So this kinda confirms the Type 2 diabetes status, but we’re working on it being lower than that.

As per my previous post, we may be able to reverse this but not cure it. That’s fine, it simply means I need to remove ALL processed carbs from my diet ALL the time.

I can live with that! (pun not intended!)

It’s Not Just Me …

I was at my daughter’s parkrun on Saturday in Yokine, Western Australia. Lovely place and a great location, albeit a tad freeeeezing on this particular day.

The FBH and I were doing our usual casual but brisk walk that turned into a bit of a light run from about half way. We eventually warmed up and enjoyed yet another parkrun which we tend to do every weekend. It’s always hard getting out of bed but it’s always well worth the effort.

As I handed in my token, a couple were sitting down after their run and one of them complained of having chest pains during the run. He also mentioned he was asthmatic  and this could have been the cause.

I normally mind my own business in these things, not out of lack of care but not having the whole story and I may be off the mark.

But this time I decided to have a chat and show him my arm wound just for impact.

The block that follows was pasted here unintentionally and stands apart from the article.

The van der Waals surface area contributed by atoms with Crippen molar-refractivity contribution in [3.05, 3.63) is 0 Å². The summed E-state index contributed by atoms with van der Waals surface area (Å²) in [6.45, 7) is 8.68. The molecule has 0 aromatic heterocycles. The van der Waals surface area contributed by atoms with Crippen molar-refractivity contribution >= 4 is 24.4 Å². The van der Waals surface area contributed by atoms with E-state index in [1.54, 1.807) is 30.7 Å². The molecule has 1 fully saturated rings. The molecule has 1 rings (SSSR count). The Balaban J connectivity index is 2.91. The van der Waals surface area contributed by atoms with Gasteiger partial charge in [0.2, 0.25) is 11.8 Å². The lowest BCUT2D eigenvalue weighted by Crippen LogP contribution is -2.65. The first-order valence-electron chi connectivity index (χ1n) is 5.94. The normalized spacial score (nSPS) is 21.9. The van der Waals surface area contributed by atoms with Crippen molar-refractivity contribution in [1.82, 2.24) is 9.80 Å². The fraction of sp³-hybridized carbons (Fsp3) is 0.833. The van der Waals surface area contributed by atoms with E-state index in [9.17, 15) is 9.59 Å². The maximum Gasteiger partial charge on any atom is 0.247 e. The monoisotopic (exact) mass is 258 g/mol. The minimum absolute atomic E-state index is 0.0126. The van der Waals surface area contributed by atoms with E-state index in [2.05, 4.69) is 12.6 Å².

“Have a guess how I got that?”, I asked. It certainly got his attention!

I was able to have a good discussion with him about my altercation with chest pains and what it led to. I certainly advised him I was no doctor and I wasn’t diagnosing his symptoms but I did suggest he get checked out. At least if there were no issues he’d have some peace of mind.

I’d hate to turn into someone who catastrophes every little niggle but in some cases where it’s life or death maybe a little bit of caution is helpful.

 

Recovery Run

img_0490Recovery runs are easy workouts that may flush out lactic acid build up, which can help prevent delayed onset of muscle soreness and speed up recovery. Something athletes do after a half marathon or marathon or during training to recover from high intensity sessions like intervals.